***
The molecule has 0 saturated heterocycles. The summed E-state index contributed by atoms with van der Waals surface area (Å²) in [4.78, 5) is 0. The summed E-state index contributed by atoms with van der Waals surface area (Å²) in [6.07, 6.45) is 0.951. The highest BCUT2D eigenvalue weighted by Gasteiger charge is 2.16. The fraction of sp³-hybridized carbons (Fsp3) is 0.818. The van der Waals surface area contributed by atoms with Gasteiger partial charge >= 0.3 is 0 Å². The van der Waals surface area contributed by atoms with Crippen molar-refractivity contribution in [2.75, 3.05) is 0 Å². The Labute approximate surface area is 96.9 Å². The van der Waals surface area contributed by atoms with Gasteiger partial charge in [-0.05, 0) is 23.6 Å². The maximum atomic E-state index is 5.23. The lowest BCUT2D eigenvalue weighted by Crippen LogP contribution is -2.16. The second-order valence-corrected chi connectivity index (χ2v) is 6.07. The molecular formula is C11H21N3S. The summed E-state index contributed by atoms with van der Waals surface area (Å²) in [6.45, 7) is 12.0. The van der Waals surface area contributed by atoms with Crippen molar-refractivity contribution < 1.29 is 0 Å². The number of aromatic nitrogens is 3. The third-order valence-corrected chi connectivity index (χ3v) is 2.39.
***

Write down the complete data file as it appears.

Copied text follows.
The molecule has 0 saturated heterocycles. The summed E-state index contributed by atoms with van der Waals surface area (Å²) in [4.78, 5) is 0. The summed E-state index contributed by atoms with van der Waals surface area (Å²) in [6.07, 6.45) is 0.951. The highest BCUT2D eigenvalue weighted by Gasteiger charge is 2.16. The fraction of sp³-hybridized carbons (Fsp3) is 0.818. The van der Waals surface area contributed by atoms with Gasteiger partial charge >= 0.3 is 0 Å². The van der Waals surface area contributed by atoms with Crippen molar-refractivity contribution in [2.75, 3.05) is 0 Å². The Labute approximate surface area is 96.9 Å². The van der Waals surface area contributed by atoms with Gasteiger partial charge in [-0.05, 0) is 23.6 Å². The maximum atomic E-state index is 5.23. The lowest BCUT2D eigenvalue weighted by Crippen LogP contribution is -2.16. The second-order valence-corrected chi connectivity index (χ2v) is 6.07. The molecular formula is C11H21N3S. The summed E-state index contributed by atoms with van der Waals surface area (Å²) in [6.45, 7) is 12.0. The van der Waals surface area contributed by atoms with Crippen molar-refractivity contribution < 1.29 is 0 Å². The number of aromatic nitrogens is 3. The third-order valence-corrected chi connectivity index (χ3v) is 2.39.